CD REVIEW: James LaBrie – Impermanent Resonance

Impermanent ResonanceI quite liked James LaBrie’s early solo albums – the ones released under the name Mullmuzzler. And Elements of Persuasion, the first to be released under his own name, was pretty solid too. But for me, LaBrie’s voice as a solo artist really came into its own on 2009’s Static Impulse. That album was progressive, aggressive and expressive – a blend of melody and heaviness, with healthy lashings of the Gothenberg sound, the stellar guitar work of Marco Sfogli and the death-growl vocals of drummer Pete Wildoer (Darkane). Now on Impermanent Resonance, LaBrie and his core band – Wildoer, Sfogli, bass player Ray Riendeau and right-hand-man Matt Guillory (keys, background vocals, co-songwriting) – aim to take that sound further, aided by occasional songwriting contributions from guitarist Pete Wilchers (ex-Soilwork).  Read More …

REVIEW: Queensryche – Frequency Unknown

Queensryche_with_Geoff_Tate_-_Frequency_UnknownFrequency Unknown is a missed opportunity.

It’s a missed opportunity because despite all the controversy over joining and departing band members, shoddy mixes, official contests to post the most extreme hate video and of course that provocative album cover, there a few songs on here that are so good that they transcend all that stuff, if you let them do so, and they would have been utterly killer if performed by the Queensryche line-up that existed a year and a half ago. These songs – Life Without You, In The Hands Of God and to a slightly lesser degree Cold – show Geoff Tate making the most of his talents (which include dramatic vocal delivery and a confessional lyrical style) while staying relatively faithful to the established Queensryche style, at least as it existed on later recordings. (It’s interesting to note that Cold and In The Hands Of God were co-written with Lukas Rossi from Rockstar: Supernova).  Read More …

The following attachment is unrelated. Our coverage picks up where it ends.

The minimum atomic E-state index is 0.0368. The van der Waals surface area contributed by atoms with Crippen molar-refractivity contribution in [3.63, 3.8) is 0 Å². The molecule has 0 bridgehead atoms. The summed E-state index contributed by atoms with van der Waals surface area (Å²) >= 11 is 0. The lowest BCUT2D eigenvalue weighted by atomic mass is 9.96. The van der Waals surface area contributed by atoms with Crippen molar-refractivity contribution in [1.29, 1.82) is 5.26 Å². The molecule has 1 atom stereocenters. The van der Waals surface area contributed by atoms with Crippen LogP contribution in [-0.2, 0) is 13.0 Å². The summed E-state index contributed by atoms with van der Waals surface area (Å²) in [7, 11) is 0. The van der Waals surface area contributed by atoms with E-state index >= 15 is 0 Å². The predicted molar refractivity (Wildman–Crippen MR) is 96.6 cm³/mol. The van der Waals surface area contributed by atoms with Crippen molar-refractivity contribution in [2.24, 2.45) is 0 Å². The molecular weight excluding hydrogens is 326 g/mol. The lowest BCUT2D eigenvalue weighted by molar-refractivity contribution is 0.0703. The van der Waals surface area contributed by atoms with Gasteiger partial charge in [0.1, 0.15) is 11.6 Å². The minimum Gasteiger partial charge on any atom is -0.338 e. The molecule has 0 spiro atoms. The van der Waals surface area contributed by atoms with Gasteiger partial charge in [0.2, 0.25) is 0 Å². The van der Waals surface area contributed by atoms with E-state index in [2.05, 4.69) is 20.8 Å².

CD REVIEW: Rush – Clockwork Angels


The release of a new Rush album is always cause for celebration among Our People. Progressive, melodic, virtuosic, energetic, verbose, thoughtful – Rush is music for those of us who like to ponder, think, analyse, and discuss as well as rock out. And Clockwork Angels gives fans more fodder for discussion and immersion than any Rush release to date. It’s their first concept release since side one of Hemispheres and it goes all out, with an accompanying novel to be released later this year. It tells a tale of a steampunk world, oppressive leadership, a surreal carnival, flying ocean liners dashed by deceptive lights on the horizon – it’s almost like a Terry Gilliam film has been teased into a musical rather than visual narrative. And it matters: when you take the lyrical and thematic content on board, Clockwork Angels is an immersive experience. And yet that’s not the reason why this is being called the best Rush album since Moving Pictures by so many fans. The reason is, it’s simply good music. Thought Vapor Trails and Test For Echo sounded urgent and energetic? They’re almost naps compared to the power of Clockwork Angels.